However, experts see it merely as “eyewash.” Saeed has been arrested several times and released subsequently in the past. Following the attack on Parliament on December 13, 2001 and consequent international uproar, Saeed was arrested in 2001, but was released in March 2002 when the pressure abated. He was arrested again in May and released in October 2002. After Mumbai train blasts, he was imprisoned in August 2006, but released in October 2006. After the UN placed the JuD under 1267 list, the JuD founder was again put under house arrest in December 2008. He was released by the Lahore High Court in June 2009.

In the same year, he was again arrested and the Lahore High Court again set him free, quashing all cases against him. This drama has not yet stopped. A two-member bench of the Lahore High Court headed by Justice Sardar Shamim recently issued a notice to Pakistan’s Punjab province government and the Central government to respond as to why the JuD and his five aides have been detained. Interestingly, only for 90 days, Saeed has been put under house arrest. That means, all this enactment of drama has been undertaken to assuage American anger and that of local people, who are equally at pains to see increasing incidents of terrorism-related violence and bloodbath across the country.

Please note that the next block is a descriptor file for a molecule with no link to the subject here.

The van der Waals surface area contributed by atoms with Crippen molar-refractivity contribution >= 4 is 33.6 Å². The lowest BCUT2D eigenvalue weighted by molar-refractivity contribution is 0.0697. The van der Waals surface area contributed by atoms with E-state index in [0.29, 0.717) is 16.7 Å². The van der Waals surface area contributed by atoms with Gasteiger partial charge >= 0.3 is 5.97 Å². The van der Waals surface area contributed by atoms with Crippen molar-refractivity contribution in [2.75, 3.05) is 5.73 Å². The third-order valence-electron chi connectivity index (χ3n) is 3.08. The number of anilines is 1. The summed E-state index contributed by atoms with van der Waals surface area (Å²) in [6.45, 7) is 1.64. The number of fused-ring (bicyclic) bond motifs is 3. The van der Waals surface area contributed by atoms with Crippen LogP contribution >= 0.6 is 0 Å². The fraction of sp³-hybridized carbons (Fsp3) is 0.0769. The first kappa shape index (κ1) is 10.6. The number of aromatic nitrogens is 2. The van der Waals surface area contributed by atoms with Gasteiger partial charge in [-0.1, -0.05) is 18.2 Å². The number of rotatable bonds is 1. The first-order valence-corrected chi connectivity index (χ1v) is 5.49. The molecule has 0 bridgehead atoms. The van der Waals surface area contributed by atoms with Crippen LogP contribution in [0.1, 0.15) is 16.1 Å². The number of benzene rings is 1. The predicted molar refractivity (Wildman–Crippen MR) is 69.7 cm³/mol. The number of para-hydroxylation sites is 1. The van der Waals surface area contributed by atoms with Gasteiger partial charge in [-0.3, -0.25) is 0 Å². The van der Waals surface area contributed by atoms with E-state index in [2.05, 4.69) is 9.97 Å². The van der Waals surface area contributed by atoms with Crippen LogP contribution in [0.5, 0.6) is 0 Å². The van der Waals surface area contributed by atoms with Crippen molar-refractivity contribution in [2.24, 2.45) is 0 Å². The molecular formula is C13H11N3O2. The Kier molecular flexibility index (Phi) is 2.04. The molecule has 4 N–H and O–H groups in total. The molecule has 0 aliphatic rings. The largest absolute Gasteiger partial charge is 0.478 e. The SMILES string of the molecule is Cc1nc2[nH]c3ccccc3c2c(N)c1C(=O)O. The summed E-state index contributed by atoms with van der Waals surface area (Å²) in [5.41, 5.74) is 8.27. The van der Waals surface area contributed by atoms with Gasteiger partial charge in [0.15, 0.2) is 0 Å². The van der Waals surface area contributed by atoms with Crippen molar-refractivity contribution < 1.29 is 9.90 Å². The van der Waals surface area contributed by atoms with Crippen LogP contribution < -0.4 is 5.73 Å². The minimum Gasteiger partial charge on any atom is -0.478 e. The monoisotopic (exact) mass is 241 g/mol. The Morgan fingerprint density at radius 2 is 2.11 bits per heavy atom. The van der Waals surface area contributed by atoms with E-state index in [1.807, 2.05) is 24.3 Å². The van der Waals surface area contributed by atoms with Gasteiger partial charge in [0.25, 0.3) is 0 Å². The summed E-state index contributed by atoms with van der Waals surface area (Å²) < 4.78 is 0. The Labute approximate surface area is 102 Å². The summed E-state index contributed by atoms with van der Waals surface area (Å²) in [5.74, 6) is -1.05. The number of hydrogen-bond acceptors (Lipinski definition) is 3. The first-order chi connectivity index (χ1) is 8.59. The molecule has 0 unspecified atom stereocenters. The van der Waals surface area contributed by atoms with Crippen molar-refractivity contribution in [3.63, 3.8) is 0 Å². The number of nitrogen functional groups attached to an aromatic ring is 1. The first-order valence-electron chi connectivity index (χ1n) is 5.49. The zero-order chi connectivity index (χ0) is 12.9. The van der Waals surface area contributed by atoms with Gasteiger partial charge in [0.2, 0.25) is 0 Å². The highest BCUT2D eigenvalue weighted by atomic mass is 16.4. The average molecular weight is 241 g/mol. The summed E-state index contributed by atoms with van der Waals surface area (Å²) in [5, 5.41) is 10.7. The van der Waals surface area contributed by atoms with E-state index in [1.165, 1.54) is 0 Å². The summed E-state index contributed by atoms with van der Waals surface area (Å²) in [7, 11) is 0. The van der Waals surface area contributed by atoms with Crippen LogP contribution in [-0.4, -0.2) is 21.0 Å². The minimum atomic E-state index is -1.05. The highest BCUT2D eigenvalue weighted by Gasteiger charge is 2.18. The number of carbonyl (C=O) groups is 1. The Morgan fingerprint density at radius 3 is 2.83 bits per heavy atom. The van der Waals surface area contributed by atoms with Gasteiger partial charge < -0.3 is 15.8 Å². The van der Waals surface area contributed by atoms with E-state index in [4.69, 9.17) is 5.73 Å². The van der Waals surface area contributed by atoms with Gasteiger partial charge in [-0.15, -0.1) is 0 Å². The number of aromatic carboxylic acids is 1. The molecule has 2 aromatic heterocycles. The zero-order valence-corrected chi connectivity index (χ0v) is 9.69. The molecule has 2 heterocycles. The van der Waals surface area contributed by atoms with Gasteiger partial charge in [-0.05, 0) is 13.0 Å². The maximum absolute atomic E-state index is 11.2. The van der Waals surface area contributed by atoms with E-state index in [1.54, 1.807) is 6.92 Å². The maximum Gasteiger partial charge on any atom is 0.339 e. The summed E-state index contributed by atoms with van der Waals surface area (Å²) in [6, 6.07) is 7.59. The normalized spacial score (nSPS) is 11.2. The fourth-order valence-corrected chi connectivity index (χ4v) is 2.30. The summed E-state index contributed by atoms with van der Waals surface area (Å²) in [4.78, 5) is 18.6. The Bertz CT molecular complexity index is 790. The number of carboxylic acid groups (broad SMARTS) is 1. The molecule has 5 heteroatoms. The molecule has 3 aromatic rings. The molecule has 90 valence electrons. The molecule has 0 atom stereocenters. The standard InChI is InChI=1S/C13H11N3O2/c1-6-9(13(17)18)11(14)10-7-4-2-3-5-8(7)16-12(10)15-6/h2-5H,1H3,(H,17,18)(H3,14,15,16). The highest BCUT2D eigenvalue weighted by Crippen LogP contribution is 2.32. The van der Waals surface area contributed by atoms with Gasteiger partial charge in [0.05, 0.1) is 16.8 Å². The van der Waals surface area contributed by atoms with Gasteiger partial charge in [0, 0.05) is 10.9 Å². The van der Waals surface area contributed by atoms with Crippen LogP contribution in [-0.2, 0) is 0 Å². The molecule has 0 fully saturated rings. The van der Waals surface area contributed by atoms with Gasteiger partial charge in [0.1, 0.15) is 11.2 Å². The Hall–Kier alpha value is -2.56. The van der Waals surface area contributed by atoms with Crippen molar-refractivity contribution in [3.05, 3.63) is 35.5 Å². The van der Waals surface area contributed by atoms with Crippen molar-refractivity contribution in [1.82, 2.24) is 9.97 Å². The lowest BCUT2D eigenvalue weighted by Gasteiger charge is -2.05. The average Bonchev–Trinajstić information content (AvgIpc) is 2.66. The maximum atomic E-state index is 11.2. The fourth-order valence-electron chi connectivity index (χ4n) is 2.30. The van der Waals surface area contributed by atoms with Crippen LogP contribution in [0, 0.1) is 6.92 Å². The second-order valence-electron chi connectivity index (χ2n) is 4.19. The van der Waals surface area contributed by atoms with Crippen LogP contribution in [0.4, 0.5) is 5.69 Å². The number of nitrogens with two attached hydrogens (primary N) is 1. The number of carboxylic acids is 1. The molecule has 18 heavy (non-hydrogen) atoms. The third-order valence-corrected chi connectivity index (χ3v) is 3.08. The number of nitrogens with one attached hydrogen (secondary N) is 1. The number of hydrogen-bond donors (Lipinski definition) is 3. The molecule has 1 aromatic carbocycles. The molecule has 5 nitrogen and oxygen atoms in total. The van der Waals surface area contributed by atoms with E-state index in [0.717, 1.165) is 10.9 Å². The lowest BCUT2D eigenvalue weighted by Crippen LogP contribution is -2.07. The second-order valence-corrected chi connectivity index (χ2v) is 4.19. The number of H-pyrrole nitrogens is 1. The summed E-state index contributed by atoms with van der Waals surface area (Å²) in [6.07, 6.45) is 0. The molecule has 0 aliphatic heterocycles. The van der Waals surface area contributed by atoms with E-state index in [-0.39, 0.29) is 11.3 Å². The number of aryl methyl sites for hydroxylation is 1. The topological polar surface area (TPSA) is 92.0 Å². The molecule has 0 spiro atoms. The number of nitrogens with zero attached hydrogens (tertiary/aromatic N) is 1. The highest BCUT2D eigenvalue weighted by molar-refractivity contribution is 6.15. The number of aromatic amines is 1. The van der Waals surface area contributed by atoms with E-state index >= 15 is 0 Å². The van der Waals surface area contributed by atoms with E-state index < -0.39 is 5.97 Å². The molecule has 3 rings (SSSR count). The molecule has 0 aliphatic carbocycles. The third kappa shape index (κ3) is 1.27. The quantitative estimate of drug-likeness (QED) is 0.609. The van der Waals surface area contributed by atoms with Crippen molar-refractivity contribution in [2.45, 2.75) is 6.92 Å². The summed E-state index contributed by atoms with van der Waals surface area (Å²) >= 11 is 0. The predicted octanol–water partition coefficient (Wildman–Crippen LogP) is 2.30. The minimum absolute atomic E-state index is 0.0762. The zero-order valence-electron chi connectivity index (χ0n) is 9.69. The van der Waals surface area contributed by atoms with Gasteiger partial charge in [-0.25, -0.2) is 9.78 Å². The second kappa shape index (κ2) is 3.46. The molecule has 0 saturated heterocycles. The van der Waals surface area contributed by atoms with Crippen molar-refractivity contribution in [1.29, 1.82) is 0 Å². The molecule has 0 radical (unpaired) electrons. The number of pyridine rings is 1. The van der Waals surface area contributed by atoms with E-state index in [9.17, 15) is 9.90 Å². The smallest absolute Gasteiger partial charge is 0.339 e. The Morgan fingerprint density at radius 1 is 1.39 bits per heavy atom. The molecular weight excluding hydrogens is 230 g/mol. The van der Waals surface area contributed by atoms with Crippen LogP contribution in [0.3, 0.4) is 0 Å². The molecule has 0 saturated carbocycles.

There is a murmur in India’s diplomatic and strategic community that China could have also pressured Pakistan into detaining the mastermind of the 26/11 attack in Mumbai as soon after the JuD chief’s detention, China sent its’ Vice Foreign Minister Cheng Guoping, who looks after external security affairs and terrorism to Pakistan. China is concerned about spate of terrorists’ attack in Xinjiang region, where six attackers were killed in two separate incidents in January in Hotan, an area close to the Pakistan-occupied Kashmir. China is in possession of documentary proof, showing Pakistan-based terrorists having close links with separatist East Turkestan Islamic Movement (ETIM) which is blamed for violence and killings in Xinjiang region.

At the same time China is also worried about the safety of its $46 billion China-Pakistan Economic Corridor (CPEC) project. It fears that continued terrorists’ activity in the PoK and Pakistan’s other parts could jeopardize its CPEC project and with this the country’s One-Belt-One-Road scheme, connecting China to South Asia, Central Asia and Europe. Incidentally, while Beijing tacitly pushed Islamabad into detaining Hafiz Saeed, it has continuously blocked India and recently, the US-led proposal to declare Jaish-e-Muhammad chief Azhar Masood as international terrorist. That means, on the JeM chief issue, both China and Pakistan would continue to be on the same page so long as the former continues to be a factor of destabilization in India. Although the JuD chief is also an anti-India force, but since he is close to the Uyghur insurgents, China has no love lost for him.

Nevertheless, Pakistan continues to be a pain in the neck of India’s South Asia’s neighbourhood first strategy. Even as Islamabad faces diplomatic isolation in the region, it has not stopped encouraging terrorists from crossing the Line of Control and attacking Indian interests. However, signs emerging from Pakistan suggest that days are not far away when it would be left with no choice while becoming a failed state.